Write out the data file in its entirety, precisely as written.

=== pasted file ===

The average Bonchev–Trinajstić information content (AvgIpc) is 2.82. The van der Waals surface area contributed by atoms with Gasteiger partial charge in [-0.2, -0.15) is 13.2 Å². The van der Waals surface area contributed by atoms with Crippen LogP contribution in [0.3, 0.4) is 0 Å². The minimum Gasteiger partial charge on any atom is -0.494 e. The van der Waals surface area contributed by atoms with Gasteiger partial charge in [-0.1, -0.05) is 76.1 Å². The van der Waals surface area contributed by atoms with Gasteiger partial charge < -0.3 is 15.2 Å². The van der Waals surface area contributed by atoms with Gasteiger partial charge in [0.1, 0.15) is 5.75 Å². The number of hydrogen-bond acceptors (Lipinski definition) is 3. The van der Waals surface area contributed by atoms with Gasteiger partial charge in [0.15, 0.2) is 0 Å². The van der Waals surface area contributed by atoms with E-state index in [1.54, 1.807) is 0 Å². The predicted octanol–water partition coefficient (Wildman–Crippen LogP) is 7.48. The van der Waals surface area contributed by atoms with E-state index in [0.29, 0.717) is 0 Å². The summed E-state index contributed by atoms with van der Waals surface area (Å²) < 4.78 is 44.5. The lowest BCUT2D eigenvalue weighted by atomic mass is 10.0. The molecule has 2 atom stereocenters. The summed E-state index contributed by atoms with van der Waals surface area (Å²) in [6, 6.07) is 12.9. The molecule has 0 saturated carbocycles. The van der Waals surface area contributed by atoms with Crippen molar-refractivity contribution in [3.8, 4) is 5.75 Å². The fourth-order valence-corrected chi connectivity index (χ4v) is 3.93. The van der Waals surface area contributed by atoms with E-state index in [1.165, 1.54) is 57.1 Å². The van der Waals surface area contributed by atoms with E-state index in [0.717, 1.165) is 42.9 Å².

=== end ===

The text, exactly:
The average Bonchev–Trinajstić information content (AvgIpc) is 2.82. The van der Waals surface area contributed by atoms with Gasteiger partial charge in [-0.2, -0.15) is 13.2 Å². The van der Waals surface area contributed by atoms with Crippen LogP contribution in [0.3, 0.4) is 0 Å². The minimum Gasteiger partial charge on any atom is -0.494 e. The van der Waals surface area contributed by atoms with Gasteiger partial charge in [-0.1, -0.05) is 76.1 Å². The van der Waals surface area contributed by atoms with Gasteiger partial charge < -0.3 is 15.2 Å². The van der Waals surface area contributed by atoms with Gasteiger partial charge in [0.1, 0.15) is 5.75 Å². The number of hydrogen-bond acceptors (Lipinski definition) is 3. The van der Waals surface area contributed by atoms with Gasteiger partial charge in [0.15, 0.2) is 0 Å². The van der Waals surface area contributed by atoms with E-state index in [1.54, 1.807) is 0 Å². The predicted octanol–water partition coefficient (Wildman–Crippen LogP) is 7.48. The van der Waals surface area contributed by atoms with E-state index in [0.29, 0.717) is 0 Å². The summed E-state index contributed by atoms with van der Waals surface area (Å²) < 4.78 is 44.5. The lowest BCUT2D eigenvalue weighted by atomic mass is 10.0. The molecule has 2 atom stereocenters. The summed E-state index contributed by atoms with van der Waals surface area (Å²) in [6, 6.07) is 12.9. The molecule has 0 saturated carbocycles. The van der Waals surface area contributed by atoms with Crippen molar-refractivity contribution in [3.8, 4) is 5.75 Å². The fourth-order valence-corrected chi connectivity index (χ4v) is 3.93. The van der Waals surface area contributed by atoms with E-state index in [1.165, 1.54) is 57.1 Å². The van der Waals surface area contributed by atoms with E-state index in [0.717, 1.165) is 42.9 Å².